Probably the most significant work of the Guild is in relation to the Bell Restoration Fund. Many projects are live at the moment: Ewhurst, Guildford St Mary, West Clandon are assisted by the General BRF; Godalming, Bramley, Yorktown, Send, Byfleet and Chertsey are assisted by the Bridget Gordon Legacy. The committee discussed the progress of these projects, including the need for a number of the Bridget Gordon projects to submit more detailed proposals before the end of the year. It seems clear that for some churches at least, it is relatively easier to raise funding for bell projects than for fabric repairs or other work needed to bring churches up to modern expectations. This is creating problems as churches, quite understandably, often see these other projects as of higher priority.
Safeguarding is another area of significance to the Guild, especially in the light of events at York Minster, where the whole band was sacked by the Dean. The Guild Master had arranged some special Safeguarding Training for ringers, especially Tower Captains: she encouraged all members of the Exec to attend. This has now been held and it is understood that the rather legalistic approach being taken by the authorities caused dismay amongst some delegates. We await a formal report as we will need to update the information given on our website.
One of our Central Council Representatives, Anne Anthony, was resigning for personal reasons. Since the annual meeting of the Central Council was due fairly soon, it was agreed that the resulting vacancy should be left open until the Guild’s AGM next year, when a new representative could be formally appointed.
The Committee had asked John Couperthwaite to write a guidance note on the procedure to be used when generating proposals for the election of Vice Presidents of the Guild, as difficulties had been encountered last time. Some members of the committee felt that the paper did not go far enough in preventing a recurrence of the difficulties, but John felt that by setting out a number of stages, it would promote more ordered thought and that common sense would always be required. The guidance note was approved.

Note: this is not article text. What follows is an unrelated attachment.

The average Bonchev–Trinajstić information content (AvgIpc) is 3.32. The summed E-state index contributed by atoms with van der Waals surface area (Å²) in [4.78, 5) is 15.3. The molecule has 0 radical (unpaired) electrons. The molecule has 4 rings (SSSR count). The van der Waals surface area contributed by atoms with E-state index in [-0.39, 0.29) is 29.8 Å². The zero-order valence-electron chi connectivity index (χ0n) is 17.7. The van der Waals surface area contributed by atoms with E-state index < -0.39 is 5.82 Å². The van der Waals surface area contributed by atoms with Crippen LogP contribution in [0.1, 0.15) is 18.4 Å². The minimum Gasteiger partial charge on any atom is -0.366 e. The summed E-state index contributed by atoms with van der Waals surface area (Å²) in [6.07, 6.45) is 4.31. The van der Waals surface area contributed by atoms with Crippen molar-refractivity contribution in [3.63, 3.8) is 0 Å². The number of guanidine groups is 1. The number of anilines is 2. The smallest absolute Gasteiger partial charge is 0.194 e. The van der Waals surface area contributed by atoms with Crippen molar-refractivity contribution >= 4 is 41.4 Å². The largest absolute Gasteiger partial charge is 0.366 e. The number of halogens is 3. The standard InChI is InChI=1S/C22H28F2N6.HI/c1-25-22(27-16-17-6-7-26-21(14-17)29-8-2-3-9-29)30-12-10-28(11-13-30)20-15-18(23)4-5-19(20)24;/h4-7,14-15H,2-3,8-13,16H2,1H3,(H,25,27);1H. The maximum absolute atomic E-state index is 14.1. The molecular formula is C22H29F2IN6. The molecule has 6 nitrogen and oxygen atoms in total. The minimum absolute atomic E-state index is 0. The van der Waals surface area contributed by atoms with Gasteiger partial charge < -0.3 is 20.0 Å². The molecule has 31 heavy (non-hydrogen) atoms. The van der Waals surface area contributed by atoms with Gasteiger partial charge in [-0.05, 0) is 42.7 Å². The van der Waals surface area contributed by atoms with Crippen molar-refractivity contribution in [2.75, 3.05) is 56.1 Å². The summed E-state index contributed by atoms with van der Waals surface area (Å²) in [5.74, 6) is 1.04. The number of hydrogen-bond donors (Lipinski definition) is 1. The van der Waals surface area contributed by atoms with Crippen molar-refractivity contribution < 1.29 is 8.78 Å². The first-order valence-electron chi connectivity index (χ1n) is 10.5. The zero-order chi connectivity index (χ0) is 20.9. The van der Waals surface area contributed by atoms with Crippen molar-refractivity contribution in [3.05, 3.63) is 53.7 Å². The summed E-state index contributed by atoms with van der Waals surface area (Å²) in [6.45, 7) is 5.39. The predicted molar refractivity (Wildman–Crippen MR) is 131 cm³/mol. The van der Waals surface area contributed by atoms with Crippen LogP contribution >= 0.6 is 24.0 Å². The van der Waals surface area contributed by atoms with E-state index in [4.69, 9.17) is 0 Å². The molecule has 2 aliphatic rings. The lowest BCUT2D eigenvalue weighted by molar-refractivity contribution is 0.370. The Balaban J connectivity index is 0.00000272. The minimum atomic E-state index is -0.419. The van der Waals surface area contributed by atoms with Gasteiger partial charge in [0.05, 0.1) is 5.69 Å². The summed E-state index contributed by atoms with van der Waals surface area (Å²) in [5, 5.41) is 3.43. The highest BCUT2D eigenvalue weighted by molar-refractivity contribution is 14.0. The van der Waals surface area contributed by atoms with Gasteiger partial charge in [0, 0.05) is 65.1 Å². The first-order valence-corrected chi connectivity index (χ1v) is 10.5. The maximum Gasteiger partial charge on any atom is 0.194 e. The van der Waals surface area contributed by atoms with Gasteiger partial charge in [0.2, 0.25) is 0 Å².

The Guild does not provide other means of recognition for members who have made significant contributions to its work, except, perhaps, listing past officers in the report. It was agreed that all such recognition was to some extent subjective and could lead to problems, however well intentioned. However, it might be possible to list long-serving members. John Young has a card index inherited from Pam Bird with membership details, which he has updated to a spreadsheet and he has agreed to look at how information on length of membership could be extracted.
It has previously been noted that the Guild Report is one of the biggest costs to the General Fund, yet it seems that quite a number of members do not take up their copy. It was agreed that prior to the next issue of the report, towers would be asked if they needed all their copies and if not, the number printed could be reduced, at a saving in the order of £1 per copy.
Archiving continues to be discussed. The Minute Book from 1928 to approximately 1971 has been digitised by the Cathedral: Malcolm Loveday has a copy. It occupies most of a DVD so we need to decide how this should be stored. There was discussion of exactly what other items should be stored this way. It was suggested that the Library catalogue already had a list of documents archived in paper form and that this information would be provided to the Master and PRO for consideration. [Post-meeting note: Malcolm Loveday told the PRO that the Cathedral Library still had the digitiser and would be happy for a volunteer to use it to digitise more Guild material.]
New Members: The Guild Secretary pointed out that Membership Certificates are available on request for new members, as was a leaflet describing membership activities and benefits. There was also a need to keep membership of the email groups up to date.
The Master had held a meeting to review the resources and services provided by the Guild and would report back on this.
The Young Ringers group continues to meet regularly and despite the inevitable rapid change-over resulting from age limitations, continues to be well-attended. They had been unable to form a band for the annual Ringing World competition, but they participated in the South-East England competition and were not discouraged by the result.
Roger Tompsett, PRO.